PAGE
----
Within this perceptual backdrop of a kind of global sensation of yourself, just note what moves in your body as you inhale and exhale. Include the sensation of the air moving into and out of your nose, or any other sensations associated with breathing. If thoughts or feelings or judgments arise about how you could be breathing better, simply include them in your awareness and let them go—instantaneously. Don’t dwell on them or act on them in any way. Don’t try to improve your breathing. Just follow and sense whatever you can of your breath through all the internal sensations, movements, and pulsations of your body.

When you’re ready, stop all your efforts, and simply enjoy yourself sitting there and breathing. Can you begin to sense yourself now as a breathing being?

When you’re finished, just get up and do whatever needs to be done next. During the rest of the day, check in with yourself every couple of hours and note how you are breathing. Just sense and observe. Don’t try to change your breathing in any way.

As you become more aware of how you breathe in the various conditions of your life, of how, for instance, your breath speeds up in stressful circumstances and of how and where it tightens, or how you often unconsciously hold your breath in various emotional states, the light of awareness will by itself begin to alter your breathing in a safe, healthy, and natural way.

Copyright 2004-2010 by Dennis Lewis. These passages from Free Your Breath, Free Your Life (Shambhala Publications, Chapter One, “Ways of Working with Your Breath”) may not be reproduced in any form without the written consent of the author or publisher.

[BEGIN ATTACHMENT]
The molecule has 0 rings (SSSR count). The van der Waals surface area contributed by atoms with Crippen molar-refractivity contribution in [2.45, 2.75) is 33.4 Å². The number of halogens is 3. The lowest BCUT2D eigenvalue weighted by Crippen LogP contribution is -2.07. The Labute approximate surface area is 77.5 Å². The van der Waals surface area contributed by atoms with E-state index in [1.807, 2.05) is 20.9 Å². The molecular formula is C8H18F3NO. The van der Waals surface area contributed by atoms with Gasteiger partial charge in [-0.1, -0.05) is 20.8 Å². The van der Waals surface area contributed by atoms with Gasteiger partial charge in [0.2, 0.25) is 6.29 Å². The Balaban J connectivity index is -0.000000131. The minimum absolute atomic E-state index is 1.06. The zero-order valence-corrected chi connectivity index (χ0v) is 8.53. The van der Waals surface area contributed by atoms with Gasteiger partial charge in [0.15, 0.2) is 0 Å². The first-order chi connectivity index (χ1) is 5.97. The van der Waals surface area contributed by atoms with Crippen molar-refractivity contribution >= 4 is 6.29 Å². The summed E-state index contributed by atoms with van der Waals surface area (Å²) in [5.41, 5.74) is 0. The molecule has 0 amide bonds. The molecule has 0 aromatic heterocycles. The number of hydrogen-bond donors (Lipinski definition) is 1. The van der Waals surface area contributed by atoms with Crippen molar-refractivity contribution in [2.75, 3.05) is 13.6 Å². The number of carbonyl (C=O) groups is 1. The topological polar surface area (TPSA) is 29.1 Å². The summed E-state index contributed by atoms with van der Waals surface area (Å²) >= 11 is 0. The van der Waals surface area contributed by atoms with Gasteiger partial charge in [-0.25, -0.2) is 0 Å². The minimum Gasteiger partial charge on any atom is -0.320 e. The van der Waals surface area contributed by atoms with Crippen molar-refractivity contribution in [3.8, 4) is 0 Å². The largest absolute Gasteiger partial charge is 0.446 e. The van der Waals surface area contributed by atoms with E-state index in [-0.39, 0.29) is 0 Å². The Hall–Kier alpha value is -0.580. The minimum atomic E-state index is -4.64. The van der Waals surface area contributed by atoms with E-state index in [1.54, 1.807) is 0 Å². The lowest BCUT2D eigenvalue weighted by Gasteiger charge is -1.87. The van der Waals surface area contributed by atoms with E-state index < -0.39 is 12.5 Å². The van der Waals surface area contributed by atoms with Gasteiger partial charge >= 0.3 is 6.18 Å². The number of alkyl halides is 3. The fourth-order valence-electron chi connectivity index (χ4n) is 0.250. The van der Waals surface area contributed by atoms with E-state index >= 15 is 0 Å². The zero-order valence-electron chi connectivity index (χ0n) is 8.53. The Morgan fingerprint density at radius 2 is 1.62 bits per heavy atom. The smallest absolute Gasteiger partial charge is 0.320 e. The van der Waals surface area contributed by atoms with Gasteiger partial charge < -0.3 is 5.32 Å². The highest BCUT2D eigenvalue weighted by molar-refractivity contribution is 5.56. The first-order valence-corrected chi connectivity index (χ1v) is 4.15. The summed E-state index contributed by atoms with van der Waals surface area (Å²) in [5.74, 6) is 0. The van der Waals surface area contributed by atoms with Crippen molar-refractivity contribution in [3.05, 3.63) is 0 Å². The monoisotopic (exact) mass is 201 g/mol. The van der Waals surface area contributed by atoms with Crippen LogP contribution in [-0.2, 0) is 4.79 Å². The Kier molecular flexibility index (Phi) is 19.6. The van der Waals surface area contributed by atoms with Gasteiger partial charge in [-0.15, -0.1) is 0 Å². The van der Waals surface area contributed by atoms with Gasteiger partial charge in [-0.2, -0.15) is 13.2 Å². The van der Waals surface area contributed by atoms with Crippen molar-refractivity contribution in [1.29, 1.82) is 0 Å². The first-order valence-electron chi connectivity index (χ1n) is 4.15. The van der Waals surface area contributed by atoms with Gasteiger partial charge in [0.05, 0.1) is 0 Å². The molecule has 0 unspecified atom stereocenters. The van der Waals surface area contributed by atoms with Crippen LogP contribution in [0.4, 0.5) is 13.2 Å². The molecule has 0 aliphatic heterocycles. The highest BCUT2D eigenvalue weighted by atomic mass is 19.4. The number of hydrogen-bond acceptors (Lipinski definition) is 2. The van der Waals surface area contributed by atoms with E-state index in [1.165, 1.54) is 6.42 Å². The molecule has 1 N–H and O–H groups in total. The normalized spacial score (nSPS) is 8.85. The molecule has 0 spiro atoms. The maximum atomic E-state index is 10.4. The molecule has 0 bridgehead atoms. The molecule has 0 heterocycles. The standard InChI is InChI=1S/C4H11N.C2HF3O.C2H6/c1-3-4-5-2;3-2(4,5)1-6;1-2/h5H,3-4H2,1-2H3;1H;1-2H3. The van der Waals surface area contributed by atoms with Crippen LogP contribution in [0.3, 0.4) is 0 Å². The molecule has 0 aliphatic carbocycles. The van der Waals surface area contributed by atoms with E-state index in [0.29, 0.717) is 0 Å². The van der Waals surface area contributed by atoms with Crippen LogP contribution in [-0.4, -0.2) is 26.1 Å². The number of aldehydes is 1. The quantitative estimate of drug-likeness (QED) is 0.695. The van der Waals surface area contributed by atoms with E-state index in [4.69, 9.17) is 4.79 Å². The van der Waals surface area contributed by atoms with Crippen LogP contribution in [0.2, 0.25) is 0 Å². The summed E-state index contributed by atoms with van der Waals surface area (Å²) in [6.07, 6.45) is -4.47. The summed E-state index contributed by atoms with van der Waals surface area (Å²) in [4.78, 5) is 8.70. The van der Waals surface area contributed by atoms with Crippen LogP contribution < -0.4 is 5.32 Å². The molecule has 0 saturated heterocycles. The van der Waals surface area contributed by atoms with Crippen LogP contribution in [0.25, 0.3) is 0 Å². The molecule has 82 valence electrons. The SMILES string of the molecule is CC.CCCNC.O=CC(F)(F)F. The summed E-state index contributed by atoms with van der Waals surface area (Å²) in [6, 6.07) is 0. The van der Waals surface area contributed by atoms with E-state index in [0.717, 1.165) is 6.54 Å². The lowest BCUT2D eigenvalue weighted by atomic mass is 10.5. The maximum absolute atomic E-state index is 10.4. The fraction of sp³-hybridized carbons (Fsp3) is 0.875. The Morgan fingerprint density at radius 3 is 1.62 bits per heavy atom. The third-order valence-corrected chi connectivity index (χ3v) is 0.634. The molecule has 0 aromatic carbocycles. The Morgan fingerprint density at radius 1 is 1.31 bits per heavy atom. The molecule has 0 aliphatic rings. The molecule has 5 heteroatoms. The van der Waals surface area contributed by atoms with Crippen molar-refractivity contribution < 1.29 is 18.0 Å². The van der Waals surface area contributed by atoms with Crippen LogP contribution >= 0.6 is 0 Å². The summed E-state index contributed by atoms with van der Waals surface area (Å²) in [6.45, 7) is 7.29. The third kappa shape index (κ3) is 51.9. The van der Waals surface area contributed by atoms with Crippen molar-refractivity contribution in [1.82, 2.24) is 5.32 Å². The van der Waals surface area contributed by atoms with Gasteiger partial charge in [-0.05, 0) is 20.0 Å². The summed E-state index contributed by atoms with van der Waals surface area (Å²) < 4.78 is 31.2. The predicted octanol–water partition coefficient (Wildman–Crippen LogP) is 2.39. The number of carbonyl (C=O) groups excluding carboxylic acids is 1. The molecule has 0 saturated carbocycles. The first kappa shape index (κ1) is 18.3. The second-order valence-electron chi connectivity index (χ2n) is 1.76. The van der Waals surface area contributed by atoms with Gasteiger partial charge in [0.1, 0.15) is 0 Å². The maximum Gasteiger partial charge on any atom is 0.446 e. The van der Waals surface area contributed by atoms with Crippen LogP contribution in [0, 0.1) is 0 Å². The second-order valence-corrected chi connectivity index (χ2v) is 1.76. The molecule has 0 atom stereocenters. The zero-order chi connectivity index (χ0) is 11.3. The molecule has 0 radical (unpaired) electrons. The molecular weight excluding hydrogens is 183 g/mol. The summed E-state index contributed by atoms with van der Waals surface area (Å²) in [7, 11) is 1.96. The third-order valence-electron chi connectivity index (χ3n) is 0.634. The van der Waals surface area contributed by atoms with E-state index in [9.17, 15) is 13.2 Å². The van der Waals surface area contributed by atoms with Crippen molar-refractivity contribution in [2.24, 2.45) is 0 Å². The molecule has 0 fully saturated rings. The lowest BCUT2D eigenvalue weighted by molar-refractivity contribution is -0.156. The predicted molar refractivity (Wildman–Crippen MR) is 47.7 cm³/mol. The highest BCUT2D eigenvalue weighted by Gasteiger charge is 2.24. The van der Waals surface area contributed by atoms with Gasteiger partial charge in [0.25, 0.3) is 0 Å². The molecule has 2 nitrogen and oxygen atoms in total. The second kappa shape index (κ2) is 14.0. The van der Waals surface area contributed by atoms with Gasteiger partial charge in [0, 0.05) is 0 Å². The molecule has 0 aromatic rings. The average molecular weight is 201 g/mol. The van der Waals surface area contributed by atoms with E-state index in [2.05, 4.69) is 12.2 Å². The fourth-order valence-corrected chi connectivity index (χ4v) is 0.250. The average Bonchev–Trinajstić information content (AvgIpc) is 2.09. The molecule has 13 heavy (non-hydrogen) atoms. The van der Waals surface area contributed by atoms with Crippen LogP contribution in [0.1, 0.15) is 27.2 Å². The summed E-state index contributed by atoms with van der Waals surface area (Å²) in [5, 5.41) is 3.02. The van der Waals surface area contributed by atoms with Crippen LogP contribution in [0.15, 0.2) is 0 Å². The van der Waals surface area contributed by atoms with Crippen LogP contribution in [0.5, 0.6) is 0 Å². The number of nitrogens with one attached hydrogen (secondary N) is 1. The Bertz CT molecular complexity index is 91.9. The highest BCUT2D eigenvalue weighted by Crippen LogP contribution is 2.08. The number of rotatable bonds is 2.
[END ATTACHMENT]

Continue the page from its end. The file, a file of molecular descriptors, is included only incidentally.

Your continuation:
7 Comments leave one →
  1. nadya holland permalink
    June 22, 2010 2:53 am

    Magnificent! I reached a point when my whole ‘being’ was absolutely nothingness in the frame of the universe! i am definitely going to keep on with this practice. Thank you, Dennis.

  2. October 18, 2010 11:35 am

    Excellent article. Proper breathing is so important for overall health, I’m going to link this post and your blog to mine, http://chairtaichi.wordpress.com

  3. November 13, 2010 5:16 am

    Love this, Dennis. It’s akin to the idea of being open to gut reaction; that the energies, the peace, the life force for any endeavour, are already there. All we have to do is acknowledge them, give them a place in Life, and allow them become that part of us.
    If they’re right it works. And we feel as it is.
    Equally , if they aren’t right, we’re readily advised by feeling, and can act accordingly.

    Stay well and stay on it.

    With every good wish,

    David.

  4. R.ADI NARAYANA REDDY. permalink
    March 15, 2011 10:49 am

    i want to know more about breathing awareness.i am interested To do sadhana On breathing awareness.

  5. Richard Friedel permalink
    June 11, 2011 8:47 am

    Different cultural perceptions of nose and/throat resistance are also of paramount importance. A karate yell or ujjayi sound for example can be understood physiologically as an invigorating maneuver (in the East) or purely psychologically. If yoga techniques producing sounds on inhaling are understood physiologically as means for increasing lung volume, tuning the respiratory system etc. they then make sense but to a western doctor they do not. Richard Friedel

    • June 11, 2011 2:49 pm

      Richard, that may all be true, but this piece is about breathing awareness, following and experiencing the miracle of your breath no matter what is being seen. Not clear to me why you needed to bring up these other issues, including doctors not understanding.